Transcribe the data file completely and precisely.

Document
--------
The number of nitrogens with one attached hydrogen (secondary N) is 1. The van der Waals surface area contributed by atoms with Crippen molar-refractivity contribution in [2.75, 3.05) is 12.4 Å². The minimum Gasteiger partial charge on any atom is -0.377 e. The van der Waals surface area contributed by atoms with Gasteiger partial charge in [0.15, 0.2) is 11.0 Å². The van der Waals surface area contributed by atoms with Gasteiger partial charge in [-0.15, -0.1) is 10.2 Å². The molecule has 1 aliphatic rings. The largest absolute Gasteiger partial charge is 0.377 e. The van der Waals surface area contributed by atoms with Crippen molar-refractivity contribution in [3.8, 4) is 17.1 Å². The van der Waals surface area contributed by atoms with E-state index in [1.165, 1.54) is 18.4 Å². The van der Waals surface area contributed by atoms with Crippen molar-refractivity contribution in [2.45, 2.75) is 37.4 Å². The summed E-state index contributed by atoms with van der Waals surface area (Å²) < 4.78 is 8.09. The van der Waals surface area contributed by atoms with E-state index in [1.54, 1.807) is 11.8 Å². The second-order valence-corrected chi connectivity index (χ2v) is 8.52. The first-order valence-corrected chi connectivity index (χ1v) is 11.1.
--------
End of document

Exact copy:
The number of nitrogens with one attached hydrogen (secondary N) is 1. The van der Waals surface area contributed by atoms with Crippen molar-refractivity contribution in [2.75, 3.05) is 12.4 Å². The minimum Gasteiger partial charge on any atom is -0.377 e. The van der Waals surface area contributed by atoms with Gasteiger partial charge in [0.15, 0.2) is 11.0 Å². The van der Waals surface area contributed by atoms with Gasteiger partial charge in [-0.15, -0.1) is 10.2 Å². The molecule has 1 aliphatic rings. The largest absolute Gasteiger partial charge is 0.377 e. The van der Waals surface area contributed by atoms with Crippen molar-refractivity contribution in [3.8, 4) is 17.1 Å². The van der Waals surface area contributed by atoms with E-state index in [1.165, 1.54) is 18.4 Å². The van der Waals surface area contributed by atoms with Crippen molar-refractivity contribution in [2.45, 2.75) is 37.4 Å². The summed E-state index contributed by atoms with van der Waals surface area (Å²) < 4.78 is 8.09. The van der Waals surface area contributed by atoms with E-state index in [1.54, 1.807) is 11.8 Å². The second-order valence-corrected chi connectivity index (χ2v) is 8.52. The first-order valence-corrected chi connectivity index (χ1v) is 11.1.